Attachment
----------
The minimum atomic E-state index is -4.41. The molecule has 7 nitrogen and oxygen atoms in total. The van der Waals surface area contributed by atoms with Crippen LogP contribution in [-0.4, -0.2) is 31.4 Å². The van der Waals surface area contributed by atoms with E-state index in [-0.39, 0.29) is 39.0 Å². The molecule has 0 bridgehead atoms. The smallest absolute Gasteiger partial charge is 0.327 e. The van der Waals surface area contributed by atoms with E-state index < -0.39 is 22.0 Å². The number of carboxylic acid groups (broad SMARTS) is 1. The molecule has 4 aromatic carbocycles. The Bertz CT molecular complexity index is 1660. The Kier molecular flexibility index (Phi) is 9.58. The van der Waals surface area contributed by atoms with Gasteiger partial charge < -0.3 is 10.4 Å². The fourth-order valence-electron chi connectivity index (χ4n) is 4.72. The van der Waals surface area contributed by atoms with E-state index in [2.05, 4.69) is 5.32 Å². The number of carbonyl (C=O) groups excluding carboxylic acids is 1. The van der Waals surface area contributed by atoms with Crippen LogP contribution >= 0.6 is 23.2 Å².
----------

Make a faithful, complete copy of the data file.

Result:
The minimum atomic E-state index is -4.41. The molecule has 7 nitrogen and oxygen atoms in total. The van der Waals surface area contributed by atoms with Crippen LogP contribution in [-0.4, -0.2) is 31.4 Å². The van der Waals surface area contributed by atoms with E-state index in [-0.39, 0.29) is 39.0 Å². The molecule has 0 bridgehead atoms. The smallest absolute Gasteiger partial charge is 0.327 e. The van der Waals surface area contributed by atoms with E-state index < -0.39 is 22.0 Å². The number of carboxylic acid groups (broad SMARTS) is 1. The molecule has 4 aromatic carbocycles. The Bertz CT molecular complexity index is 1660. The Kier molecular flexibility index (Phi) is 9.58. The van der Waals surface area contributed by atoms with Gasteiger partial charge < -0.3 is 10.4 Å². The fourth-order valence-electron chi connectivity index (χ4n) is 4.72. The van der Waals surface area contributed by atoms with E-state index in [2.05, 4.69) is 5.32 Å². The number of carbonyl (C=O) groups excluding carboxylic acids is 1. The van der Waals surface area contributed by atoms with Crippen LogP contribution >= 0.6 is 23.2 Å².